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Willamette Falls Symphony presents 'The Planets and Heavens'

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At the Oregon City United Methodist Church, 18955 S. South End Road, the concert will be conducted by Mark Perlman, on 3 p.m. Sunday, Feb. 19

In a manner of speaking, things are looking up for the Willamette Falls Symphony's concert "The Planets and Heavens" at 3 p.m. Feb. 19 in Oregon City.

"The concert is built around the major piece 'The Planets,' by English composer Gustav Holst. It is really a dramatic, wonderful, exciting musical extravaganza," said Mark Perlman, the orchestra's conductor.

"It was written in 1914-16 and was groundbreaking in its orchestration. It is a definite crowd-pleaser, and I have wanted to do it for a while, but was waiting until we had the resources," he said.

Perlman decided to add other pieces with astronomical connections to the concert.

The performance will begin with Richard Strauss' tone poem "Also Sprach Zarathustra."

"The piece was one of his lesser-known works until 1968, when it was memorably used as the main theme for the film '2001: A Space Odyssey,'" he said.

Next will follow two pieces with moon themes: Debussy's "Clair de Lune" and Dvorak's "Song to the Moon," from his opera "Rusalka."

The Dvorak features a member of the violin section, Lyn Peterson, as a solo singer.

The orchestra also will play "Pluto," a modern piece written in 1997 by American composer Margaret Brouwer.

Perlman noted that when Holst wrote "The Planets," Pluto hadn't been discovered, so he didn't write a movement for it.

"Brouwer has written a very interesting piece for it, using the same orchestra as 'The Planets,' to be a kind of companion piece to the Holst. It is relatively unfamiliar, and we are glad to be bringing it to Oregon audiences," Perlman said.

"The Planets" uses a very large orchestra, including extra winds and brass, with celesta, two harps and organ, along with a women's choir, "so we had to recruit all those extra players. It wasn't all that difficult, because everyone knows how great a piece it is and how much fun it would be to play," Perlman said.

He added that the piece is a challenge to play and the orchestra did lose one rehearsal due to bad weather.

In addition, "Pluto" is something no one in the orchestra had played or even ever heard, "so we are starting from scratch on that, but it has been a rewarding experience to take on something new," Perlman said.

"The best part is how much fun everyone in the orchestra is having playing this great music. Because 'The Planets' takes so many extra musicians, it isn't very often that one gets a shot at it. Many people in the orchestra are playing it for the first time."

Calling "Pluto" a "musical adventure," Perlman added: "The joy of discovery for pieces like this is a large part of what this group is all about. And they have all risen to the occasion in admirable fashion."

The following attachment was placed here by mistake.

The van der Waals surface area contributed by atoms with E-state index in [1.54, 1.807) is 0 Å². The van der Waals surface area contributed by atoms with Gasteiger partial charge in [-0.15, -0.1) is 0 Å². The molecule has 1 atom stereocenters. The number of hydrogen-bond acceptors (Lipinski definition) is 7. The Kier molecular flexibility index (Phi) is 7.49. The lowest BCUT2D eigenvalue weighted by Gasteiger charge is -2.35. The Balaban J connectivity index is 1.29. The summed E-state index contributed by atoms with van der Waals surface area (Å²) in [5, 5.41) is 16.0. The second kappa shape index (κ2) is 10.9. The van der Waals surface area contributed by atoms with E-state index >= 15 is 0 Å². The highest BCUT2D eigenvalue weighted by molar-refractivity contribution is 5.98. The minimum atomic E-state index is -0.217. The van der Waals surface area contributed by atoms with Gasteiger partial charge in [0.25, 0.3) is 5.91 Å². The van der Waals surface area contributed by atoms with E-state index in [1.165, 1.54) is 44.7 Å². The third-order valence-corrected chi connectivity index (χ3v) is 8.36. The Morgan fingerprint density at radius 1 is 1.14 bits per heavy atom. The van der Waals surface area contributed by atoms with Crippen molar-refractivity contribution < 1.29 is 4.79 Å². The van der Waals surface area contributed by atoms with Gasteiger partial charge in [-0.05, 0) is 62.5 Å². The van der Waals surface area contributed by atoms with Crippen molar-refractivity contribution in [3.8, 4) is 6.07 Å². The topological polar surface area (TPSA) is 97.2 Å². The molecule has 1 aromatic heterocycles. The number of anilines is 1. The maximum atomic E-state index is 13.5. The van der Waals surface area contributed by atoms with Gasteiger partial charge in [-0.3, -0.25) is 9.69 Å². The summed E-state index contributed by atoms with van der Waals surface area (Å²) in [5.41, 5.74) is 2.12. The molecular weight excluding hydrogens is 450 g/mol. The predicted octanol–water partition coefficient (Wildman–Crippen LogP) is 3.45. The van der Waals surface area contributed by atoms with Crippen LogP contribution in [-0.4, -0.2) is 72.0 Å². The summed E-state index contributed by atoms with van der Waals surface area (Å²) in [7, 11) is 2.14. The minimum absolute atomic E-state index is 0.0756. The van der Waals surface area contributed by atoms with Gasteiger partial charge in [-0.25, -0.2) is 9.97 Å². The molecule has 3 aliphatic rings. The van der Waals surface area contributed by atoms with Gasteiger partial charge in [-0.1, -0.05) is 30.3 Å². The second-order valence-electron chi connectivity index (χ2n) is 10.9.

What audiences will like best about the upcoming concert is the "wonderfully engaging, dramatic, striking music," Perlman said.

He called "The Planets" cinematic in nature and scope and has influenced many composers of music for films.

"The ending of Holst's movement 'Mars, the Bringer of War' is undoubtedly the inspiration for John Williams' music for 'Star Wars,' when the Death Star blows up," Perlman said.

"'Mars' is some of the most muscular, powerful, macho pieces of music there is. 'Jupiter' is a brilliant joyful treat, with a grand, very English tune in the middle," he said. "'Venus' is elegance personified, and 'Saturn' and 'Uranus' are both powerful and mysterious. This is just fantastic music, and carries you away.

"'Mars' and 'Jupiter' are two of my favorite bits of music, but I am also proud to be bringing a new piece, 'Pluto,' for people to hear," Perlman said. "It is especially significant that when it was composed in 1997, the best photo we had of Pluto was a fuzzy circle. Yet now, just since 2015, NASA's New Horizons space probe has sent us back amazing photos of Pluto, letting us see details of Pluto's surface, beamed back from over 4.5 billion kilometers away from Earth."

SUBMITTED PHOTO - Mark Perlman, conductor, leads the Willamette Falls Symphony in concert at Mt. Angel in November 2014. The symphony's concert on Feb. 19 in Oregon City features Gustav Holst's 'The Planets.'The Willamette Falls Symphony concert on April 9 will feature the winners of the youth concerto competition.

"These kids, 12 to 18 years old, are amazing young virtuosos, with infectious enthusiasm," Perlman said. "We will also play Dvorak's 'Symphony No. 8' and a world premiere of a new piece composed by Don Sticksel, a member of our horn section."

Perlman is hoping to see a large turnout for the concert, noting that a community orchestra lives partly on the support of that community.

The concert takes place in a relatively small venue at the Oregon City United Methodist Church, and so the audience sits very close to the orchestra.

Perlman added, "It is an atmosphere of camaraderie and fun. It is more fun with more audience, so I urge [everyone] to come and listen.

Heavens above

What: The Willamette Falls Symphony presents "The Planets and Heavens," conducted by Mark Perlman

When: 3 p.m. Sunday, Feb. 19

Where: Oregon City United Methodist Church, 18955 S. South End Road, Oregon City

Cost: Tickets are available at the door; $12 for adults, $10 for students and seniors. Children under 12 are free with adult or senior

Online: Visit willamette

fallssymphony.org